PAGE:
12.4% of your paycheck has been funnelled into Social Security for most of your working life. As retirement approaches, you will need to think about when and how you will receive the benefits of your many contributions.
There are three ways you can elect to enroll in your social security benefits: early, full retirement age, or delayed. Each option presents its own set of results, both positive and negative depending on your situation. It is good to know that, on average, about 40% of a person’s pre-retirement income will be collected in Social Security payments. This is a significant percentage and should factor into when you wish to begin receiving your benefit. Your financial situation and desired livelihood should be at the forefront of this decision-making process. No two situations are exactly alike, and you should consult with your family and financial planner to help make the best decision that both optimizes your retirement income and increases your well being.
I have presented a few scenarios for you to consider, outlining the pros and cons of each in order to help you in the decision making process.
The Early Bird
One of the options available to you is electing to receive your Social Security benefits before your full retirement age. The IRS allows you to begin collecting payments starting at age 62. This option is quite popular among retirees due to an income-based need for the payments. There are many reasons both in support of and opposition to this option. Let’s take a closer look.
- You will be collecting your benefit over a longer-period of time.
- Your financial income may be dependent on the monthly payments.
- An illness may leave you wanting to experience adventures while you are healthy enough to enjoy them.
- Family medical history may lead you to relish in travel and other activities earlier rather than later.
- Currently, a 62-year-old collecting benefits early reduces their payment by 27%.
- Those born after 1960 will see a 30% reduction in benefits should they elect to enroll early.
Many reasons in favor of collecting early come back to a financial or health-based need. Those are not the only reasons, but the most common. Take a close look at your savings and desired lifestyle to see if collecting early is the right move for you and your family.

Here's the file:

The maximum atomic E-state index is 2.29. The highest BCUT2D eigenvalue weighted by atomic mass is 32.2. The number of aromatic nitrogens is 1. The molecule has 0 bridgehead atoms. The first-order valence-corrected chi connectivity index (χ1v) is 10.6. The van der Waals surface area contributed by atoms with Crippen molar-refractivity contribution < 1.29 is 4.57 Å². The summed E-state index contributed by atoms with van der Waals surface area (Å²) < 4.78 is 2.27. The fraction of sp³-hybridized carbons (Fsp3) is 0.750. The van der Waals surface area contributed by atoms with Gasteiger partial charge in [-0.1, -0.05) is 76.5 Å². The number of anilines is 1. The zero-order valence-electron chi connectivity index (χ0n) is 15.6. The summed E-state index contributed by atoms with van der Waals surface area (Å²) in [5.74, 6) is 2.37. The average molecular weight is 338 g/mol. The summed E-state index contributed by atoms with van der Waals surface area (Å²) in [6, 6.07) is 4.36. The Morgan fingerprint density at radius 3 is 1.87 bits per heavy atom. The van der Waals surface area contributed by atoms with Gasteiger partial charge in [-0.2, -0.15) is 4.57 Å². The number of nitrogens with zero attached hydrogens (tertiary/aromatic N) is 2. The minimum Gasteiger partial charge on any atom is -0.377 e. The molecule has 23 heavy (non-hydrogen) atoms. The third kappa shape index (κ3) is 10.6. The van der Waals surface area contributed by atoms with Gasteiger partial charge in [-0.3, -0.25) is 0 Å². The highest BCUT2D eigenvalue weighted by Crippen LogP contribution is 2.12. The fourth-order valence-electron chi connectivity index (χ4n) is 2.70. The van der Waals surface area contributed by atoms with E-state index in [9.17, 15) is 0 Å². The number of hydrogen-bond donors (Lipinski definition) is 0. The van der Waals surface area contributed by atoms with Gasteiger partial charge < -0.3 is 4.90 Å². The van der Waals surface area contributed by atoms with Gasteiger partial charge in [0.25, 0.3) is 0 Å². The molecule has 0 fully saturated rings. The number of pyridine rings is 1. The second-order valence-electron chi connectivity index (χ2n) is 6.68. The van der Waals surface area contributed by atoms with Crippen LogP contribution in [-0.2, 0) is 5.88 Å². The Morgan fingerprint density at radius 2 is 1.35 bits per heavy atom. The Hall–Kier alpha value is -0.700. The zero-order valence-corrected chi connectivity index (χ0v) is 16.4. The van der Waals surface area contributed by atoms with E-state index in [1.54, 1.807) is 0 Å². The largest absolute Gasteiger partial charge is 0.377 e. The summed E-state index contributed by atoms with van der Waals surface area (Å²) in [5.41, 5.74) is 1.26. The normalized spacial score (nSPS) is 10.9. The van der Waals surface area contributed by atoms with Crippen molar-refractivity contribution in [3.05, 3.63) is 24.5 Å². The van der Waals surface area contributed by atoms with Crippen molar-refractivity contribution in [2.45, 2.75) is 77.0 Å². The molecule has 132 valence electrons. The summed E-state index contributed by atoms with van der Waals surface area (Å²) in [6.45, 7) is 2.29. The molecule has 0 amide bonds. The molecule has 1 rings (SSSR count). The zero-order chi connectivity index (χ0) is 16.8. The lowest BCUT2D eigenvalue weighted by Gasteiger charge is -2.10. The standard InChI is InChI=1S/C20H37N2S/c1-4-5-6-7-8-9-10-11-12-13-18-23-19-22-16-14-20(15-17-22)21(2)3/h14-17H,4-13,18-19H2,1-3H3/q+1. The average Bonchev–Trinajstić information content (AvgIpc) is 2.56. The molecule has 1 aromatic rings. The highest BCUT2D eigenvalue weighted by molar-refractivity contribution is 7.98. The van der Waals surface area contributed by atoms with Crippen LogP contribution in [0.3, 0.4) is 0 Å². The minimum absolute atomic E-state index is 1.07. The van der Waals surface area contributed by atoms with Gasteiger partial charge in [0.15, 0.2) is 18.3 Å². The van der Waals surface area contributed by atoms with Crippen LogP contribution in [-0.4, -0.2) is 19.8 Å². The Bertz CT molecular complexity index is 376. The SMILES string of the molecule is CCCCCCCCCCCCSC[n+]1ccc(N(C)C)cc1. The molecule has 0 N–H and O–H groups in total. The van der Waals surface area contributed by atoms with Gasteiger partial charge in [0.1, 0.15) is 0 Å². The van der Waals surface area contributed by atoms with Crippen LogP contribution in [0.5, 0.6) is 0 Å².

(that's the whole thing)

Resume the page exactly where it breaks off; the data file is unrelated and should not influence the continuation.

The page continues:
Right on the Money
If you do not wish to collect your benefits early and delaying them is too far off, you can enroll in Social Security at your full retirement age. This is also a popular option for many retirees, let’s find out why.
- You will receive 100% of your benefit.
- If you are an avid saver, this benefit may be supplemented by a healthy 401(k) and additional retirement account (such as an IRA or Roth IRA) leaving you plenty of retirement income options.
- Minimal risk.
- Health concerns may not allow you to wait to collect.
- Your benefit may be a necessary income source, leaving no room to wait.
For many, collecting Social Security at full retirement age is a sensible choice as it allows you to receive 100% of your benefit and can be a wonderful supplement to your retirement income.
The Eleventh Hour
Delayed collection is another option available for Social Security benefits. When someone delays taking Social Security, they wait past full retirement age, up to age 70, to begin benefits. Waiting can often pay off by increasing your monthly check substantially, but it can also leave you scraping by until then. Let’s see how waiting can affect your retirement.
- The benefit percentage increases dramatically. For example, a person born 1960 or later can receive a 24% increase in their full retirement age benefit by waiting.
- This larger sum can be a way to help take care of a surviving spouse.
- A healthy person will be able to enjoy a maximum monetary benefit.
- Many unforeseen accidents and health issues occur as people get older. Health concerns are a good thing to weigh when deciding to delay collecting.
Social Security benefits are something you have worked for your whole life. It makes sense to put a great deal of thought into the timing of your enrollment for benefits. There are three overarching ideas surrounding your election options: health, need, and desire. It’s also important to coordinate this important decision with your other sources of retirement income (Required minimum distributions, pensions, deferred compensation plans, dividends, capital gains, etc.) in order to maximize your after-tax income. Let these ideas act as guideposts as you navigate the way for the best retirement you can have.